Michael Leckie Studio Architecture + Design Inc.
The project started with a simple question: How do we design a house that will last a hundred years or more, and accommodate multiple generations of family members to grow up and grow old together?
Full House is a multi-generational housing typology developed for a Vancouver site. While this particular project is a contextual response to the economic, social and urban conditions of this specific place, urban centres across Canada are experiencing skyrocketing real estate prices and, consequently, a general increase in the number of adult children living with their parents. In Vancouver, the average selling price has now surpassed $1,800,000 for a detached house, $850,000 for a townhome and $650,000 for a condo unit. As a result, multi-generational living is the only viable home-ownership option for many families.
The project is conceived as a five-bedroom home with a detached one-bedroom laneway dwelling. The home is reconfigurable to operate across a variety of traditional program scenarios through the orientation of a pivot door —inspired by the famous 1927 photograph of Marcel Duchamp’s door at his studio at 11, rue Larrey in Paris. The device is a pivoting steel plate partition that can occupy three possible positions; adjusting the position of the door alters the architectural programming of the suites in the house.
The life of the house is understood as existing at any point in time through three scenarios that allow flexibility, facilitated by the operation of the Duchamp Door:
Scenario A / Two discrete dwelling units: three-bedroom suite + two-bedroom suite
Scenario B / Two discrete dwelling units: four-bedroom suite + one-bedroom suite
Scenario C / One large multi-generational home: five-bedroom suite
Regardless of whether the situation is a matter of choice or financial necessity, the benefits of multi-generational living are becoming widely recognized. These include financial support, readily available childcare to provide mutual benefits for young and old, less physical and emotional isolation for aging grandparents, and emotional bonding and closeness across generations. These emotional, physical, and financial benefits are experienced by all family members. Adult children living at home can save money while going to school or working. Older family members can find an enriched sense of purpose and meaning by spending time with young children, and the demands of keeping up with kids —both physically and intellectually —helps grandparents stay active and feel younger. The benefits to grandchildren include learning empathy, care and respect for elders, as well as social skills through role-modeling.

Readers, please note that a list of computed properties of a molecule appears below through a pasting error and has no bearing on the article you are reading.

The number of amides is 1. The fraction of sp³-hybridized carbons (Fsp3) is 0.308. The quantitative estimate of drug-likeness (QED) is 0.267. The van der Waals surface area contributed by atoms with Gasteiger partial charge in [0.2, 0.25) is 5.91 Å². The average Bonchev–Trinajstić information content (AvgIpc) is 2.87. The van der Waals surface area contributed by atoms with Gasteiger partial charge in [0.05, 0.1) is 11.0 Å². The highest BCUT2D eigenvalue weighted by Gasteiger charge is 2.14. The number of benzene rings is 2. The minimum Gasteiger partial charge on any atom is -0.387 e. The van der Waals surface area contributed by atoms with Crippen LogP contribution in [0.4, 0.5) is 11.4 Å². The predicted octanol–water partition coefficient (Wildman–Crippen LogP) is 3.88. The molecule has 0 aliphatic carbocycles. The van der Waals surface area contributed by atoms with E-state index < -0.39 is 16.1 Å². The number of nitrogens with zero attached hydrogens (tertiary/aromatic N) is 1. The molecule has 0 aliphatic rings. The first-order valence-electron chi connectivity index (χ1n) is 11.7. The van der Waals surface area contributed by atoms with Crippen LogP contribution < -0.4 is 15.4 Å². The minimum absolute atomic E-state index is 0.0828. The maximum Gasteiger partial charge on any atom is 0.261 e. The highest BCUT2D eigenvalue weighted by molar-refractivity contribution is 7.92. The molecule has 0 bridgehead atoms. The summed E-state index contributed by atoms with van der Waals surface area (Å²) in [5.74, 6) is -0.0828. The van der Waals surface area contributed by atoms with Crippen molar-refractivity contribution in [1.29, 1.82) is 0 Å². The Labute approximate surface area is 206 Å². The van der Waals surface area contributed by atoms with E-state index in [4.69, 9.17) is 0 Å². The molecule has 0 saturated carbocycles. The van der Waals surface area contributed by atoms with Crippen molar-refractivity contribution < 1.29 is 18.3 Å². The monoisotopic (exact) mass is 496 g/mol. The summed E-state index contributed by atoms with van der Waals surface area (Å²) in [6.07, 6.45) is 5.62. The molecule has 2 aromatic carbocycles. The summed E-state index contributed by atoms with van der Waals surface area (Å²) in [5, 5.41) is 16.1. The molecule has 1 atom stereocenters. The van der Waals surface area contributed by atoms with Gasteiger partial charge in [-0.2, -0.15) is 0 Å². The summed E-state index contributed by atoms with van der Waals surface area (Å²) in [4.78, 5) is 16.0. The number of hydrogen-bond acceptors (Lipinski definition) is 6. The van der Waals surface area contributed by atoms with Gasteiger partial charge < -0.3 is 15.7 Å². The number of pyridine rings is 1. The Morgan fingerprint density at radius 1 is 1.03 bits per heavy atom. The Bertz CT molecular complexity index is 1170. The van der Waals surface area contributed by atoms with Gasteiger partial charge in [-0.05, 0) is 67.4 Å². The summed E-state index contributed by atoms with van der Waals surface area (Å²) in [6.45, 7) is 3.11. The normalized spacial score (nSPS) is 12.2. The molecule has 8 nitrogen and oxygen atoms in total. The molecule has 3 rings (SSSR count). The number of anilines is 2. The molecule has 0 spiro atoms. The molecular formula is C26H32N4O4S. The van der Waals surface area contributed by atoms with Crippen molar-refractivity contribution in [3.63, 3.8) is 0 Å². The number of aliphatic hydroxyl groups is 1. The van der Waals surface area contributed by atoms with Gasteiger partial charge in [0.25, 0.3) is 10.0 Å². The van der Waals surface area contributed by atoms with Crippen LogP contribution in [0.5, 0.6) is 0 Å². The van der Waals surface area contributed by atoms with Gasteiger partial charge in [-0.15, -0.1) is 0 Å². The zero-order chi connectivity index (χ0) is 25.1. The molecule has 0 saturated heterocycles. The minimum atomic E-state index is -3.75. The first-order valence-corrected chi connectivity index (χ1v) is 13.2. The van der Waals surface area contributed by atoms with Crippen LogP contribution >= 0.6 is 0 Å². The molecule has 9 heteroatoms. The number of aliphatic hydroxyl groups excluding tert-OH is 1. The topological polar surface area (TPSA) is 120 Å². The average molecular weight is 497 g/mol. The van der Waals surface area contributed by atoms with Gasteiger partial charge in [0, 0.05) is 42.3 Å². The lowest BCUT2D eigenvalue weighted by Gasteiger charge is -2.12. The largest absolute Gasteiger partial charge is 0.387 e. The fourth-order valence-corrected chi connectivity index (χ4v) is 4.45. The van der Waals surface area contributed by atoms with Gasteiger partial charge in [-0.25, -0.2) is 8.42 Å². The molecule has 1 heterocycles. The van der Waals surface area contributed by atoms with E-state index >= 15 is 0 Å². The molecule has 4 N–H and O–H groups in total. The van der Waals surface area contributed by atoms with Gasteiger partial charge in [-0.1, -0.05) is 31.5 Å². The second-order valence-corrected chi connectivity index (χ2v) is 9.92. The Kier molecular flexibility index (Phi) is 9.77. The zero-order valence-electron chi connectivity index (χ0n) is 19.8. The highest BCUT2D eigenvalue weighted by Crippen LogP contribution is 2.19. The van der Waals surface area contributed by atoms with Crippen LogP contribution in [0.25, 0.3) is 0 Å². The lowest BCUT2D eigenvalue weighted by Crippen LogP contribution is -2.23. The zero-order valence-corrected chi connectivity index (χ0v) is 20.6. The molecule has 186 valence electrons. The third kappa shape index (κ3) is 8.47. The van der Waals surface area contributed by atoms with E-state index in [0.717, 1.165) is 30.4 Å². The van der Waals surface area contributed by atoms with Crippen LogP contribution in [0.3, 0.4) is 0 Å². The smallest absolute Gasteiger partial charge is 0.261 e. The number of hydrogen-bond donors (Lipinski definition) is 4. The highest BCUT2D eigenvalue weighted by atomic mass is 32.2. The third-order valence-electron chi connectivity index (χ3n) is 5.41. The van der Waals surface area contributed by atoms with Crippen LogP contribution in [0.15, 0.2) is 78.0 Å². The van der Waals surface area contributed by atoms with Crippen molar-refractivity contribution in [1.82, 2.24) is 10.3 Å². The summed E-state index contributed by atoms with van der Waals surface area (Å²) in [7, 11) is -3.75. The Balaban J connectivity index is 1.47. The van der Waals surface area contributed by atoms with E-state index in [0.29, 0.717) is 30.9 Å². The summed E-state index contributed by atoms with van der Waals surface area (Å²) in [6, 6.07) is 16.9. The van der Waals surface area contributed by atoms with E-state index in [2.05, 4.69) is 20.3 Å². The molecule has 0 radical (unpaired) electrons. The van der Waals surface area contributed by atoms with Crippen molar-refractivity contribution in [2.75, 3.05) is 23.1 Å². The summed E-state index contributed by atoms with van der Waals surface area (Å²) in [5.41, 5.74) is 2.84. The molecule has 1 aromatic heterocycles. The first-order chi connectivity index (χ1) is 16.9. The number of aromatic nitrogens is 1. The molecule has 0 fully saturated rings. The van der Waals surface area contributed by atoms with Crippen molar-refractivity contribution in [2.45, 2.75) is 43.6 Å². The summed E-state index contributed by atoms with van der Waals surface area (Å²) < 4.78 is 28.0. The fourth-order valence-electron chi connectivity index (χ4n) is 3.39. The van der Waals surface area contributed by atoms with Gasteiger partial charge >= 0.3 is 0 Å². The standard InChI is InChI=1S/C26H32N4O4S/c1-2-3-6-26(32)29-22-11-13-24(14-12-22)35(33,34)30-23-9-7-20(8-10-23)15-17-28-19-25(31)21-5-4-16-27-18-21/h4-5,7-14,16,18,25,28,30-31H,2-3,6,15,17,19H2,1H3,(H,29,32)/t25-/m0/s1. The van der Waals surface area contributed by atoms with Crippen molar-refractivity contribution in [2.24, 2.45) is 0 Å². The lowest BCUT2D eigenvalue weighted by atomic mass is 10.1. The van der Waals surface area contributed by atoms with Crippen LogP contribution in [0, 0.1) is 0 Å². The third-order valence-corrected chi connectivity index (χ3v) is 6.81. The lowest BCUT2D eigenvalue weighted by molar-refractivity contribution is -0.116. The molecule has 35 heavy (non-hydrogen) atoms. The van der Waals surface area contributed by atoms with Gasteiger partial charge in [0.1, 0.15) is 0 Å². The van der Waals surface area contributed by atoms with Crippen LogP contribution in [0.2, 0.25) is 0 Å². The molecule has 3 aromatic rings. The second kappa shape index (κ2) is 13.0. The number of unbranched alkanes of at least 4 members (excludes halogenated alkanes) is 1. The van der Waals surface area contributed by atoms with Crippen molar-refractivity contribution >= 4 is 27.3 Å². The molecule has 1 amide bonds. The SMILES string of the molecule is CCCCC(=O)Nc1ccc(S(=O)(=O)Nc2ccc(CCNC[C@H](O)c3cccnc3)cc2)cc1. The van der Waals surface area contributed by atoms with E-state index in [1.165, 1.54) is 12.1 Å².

Shirley Blumberg :: An innovative and elegant solution to a fairly complex problem: designing housing in a way that is flexible and reconfigurable to accommodate changing needs over time. Very thoughtful and imaginative.
Jack Kobayashi :: With one swing of a door, this project resolves three different housing scenarios in one building. It’s an extremely well-considered design throughout. The design starts with a housing lot, originally intended for one household, and shares it among four. The design makes a contribution towards resolving the housing crisis occurring in most major urban areas without up-ending the equilibrium of low-density living.
Steve McFarlane :: The jury was given several beautiful houses to consider this year, but this one stood out because its inventive morphology reaches well beyond the confines of the particular site. Clever and thoughtful spatial arrangements support an architectural slight-of-hand, addressing the nuances of collective and individual dwelling with the click of a single latch.
STRUCTURAL:: Fast + Epp
AREA:: 3,505 F2
COMPLETION:: Spring 2019
View within Canadian Architect magazine’s December 2017 Awards Issue: